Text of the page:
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Monday, November 19, 2018

Life + Arts

Pizza worth losing parking over


Pizza and college students have long enjoyed a mutually beneficial relationship. There aren’t many foods as accessible or, more importantly, as cheap as pizza. With most students being generally poor, hungry, and unwilling to look hard or far for their next meal, pizza and students is a marriage based on like needs, and it works.

Dolce Vita Pizzeria and Enoteca, a bustling Westheimer hot spot only a short drive from campus, proudly caters to students while offering gourmet pizzas. By serving their pizzas with cured Italian meats, exotic cheeses and every topping from clams to pears and then letting the pie simmer in wood-burning ovens, Dolce Vita has clearly chosen freshness, with a slightly higher cost, above the dirt-cheap yet barely edible stuff too many students settle for. Once having tried a Dolce Vita pizza, it’s hard to go back.

Admittedly, walking into Dolce Vita for the first time sends mixed signals. It’s inexcusable enough for any eatery to be blaring bands like Three Days Grace across their speakers, but when it’s a valet-only restaurant with an artsy d’eacute;cor and an exhaustive wine list, calling the atmosphere conflicted might be the understatement of the century. Thankfully, that’s often the last thing on anyone’s mind when the food arrives.

At first glance, the degree of choice on the menu is a little intimidating. There are dozens of antipasto, or ‘before the meal,’ dishes to choose from, including calamari, mushrooms and the typical selection of cheeses and cured meats. There’s a lot of good stuff to be had here, but it can be somewhat hit-or-miss. While the fried chicken and sausage meatballs are spectacular, $5 for a few roasted cauliflowers or artichokes doesn’t scream value.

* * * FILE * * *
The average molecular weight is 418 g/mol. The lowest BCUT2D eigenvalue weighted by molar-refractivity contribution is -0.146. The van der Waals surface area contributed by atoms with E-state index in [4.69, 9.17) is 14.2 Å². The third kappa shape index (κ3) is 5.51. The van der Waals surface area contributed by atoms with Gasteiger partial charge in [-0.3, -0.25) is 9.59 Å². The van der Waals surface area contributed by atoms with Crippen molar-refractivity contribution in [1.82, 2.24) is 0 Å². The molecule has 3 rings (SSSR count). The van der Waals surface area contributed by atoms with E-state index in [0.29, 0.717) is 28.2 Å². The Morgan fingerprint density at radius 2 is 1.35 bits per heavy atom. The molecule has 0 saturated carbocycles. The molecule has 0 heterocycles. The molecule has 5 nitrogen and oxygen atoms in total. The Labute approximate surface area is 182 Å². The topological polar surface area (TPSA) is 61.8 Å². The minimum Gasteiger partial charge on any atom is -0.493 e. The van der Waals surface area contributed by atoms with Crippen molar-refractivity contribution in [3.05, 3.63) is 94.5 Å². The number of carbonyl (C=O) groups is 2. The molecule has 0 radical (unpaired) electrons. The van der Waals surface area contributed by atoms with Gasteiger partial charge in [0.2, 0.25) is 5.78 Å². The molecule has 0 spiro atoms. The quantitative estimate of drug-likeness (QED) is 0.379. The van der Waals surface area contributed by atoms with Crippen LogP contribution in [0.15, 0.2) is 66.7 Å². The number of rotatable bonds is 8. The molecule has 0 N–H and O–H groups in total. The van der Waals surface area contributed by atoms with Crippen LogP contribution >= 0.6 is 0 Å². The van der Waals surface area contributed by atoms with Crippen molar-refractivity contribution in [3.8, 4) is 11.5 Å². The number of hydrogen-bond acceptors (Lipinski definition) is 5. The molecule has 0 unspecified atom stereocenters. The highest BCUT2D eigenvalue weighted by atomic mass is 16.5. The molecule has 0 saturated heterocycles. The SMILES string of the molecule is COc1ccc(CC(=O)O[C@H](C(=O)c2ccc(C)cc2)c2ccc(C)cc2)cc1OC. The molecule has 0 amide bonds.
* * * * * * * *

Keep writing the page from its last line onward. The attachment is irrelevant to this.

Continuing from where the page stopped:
But the pizza is Dolce Vita’s biggest draw and it doesn’t disappoint. Most are topped with cheeses and meats that are hard to recognize and sometimes harder to pronounce (just point to the ‘salsiccia e friarielli’ when ordering from the waiter), but all of them arrive perfectly crisp and bursting with flavor. The robiola pizza combines pieces of soft, melt-in-your-mouth goat cheese with pancetta and leeks, while the mix of prosciutto, arugula, and mozzarella on another pie is enough to redefine one’s meaning of happiness.

With wine and dessert, it’s easy to drop more than $20-30 a person at Dolce Vita, and while the price is a far cry from Domino’s, so is the quality. With equally fresh and delicious dishes at a short distance from campus, it may be time for college students to expect more from their pizza.


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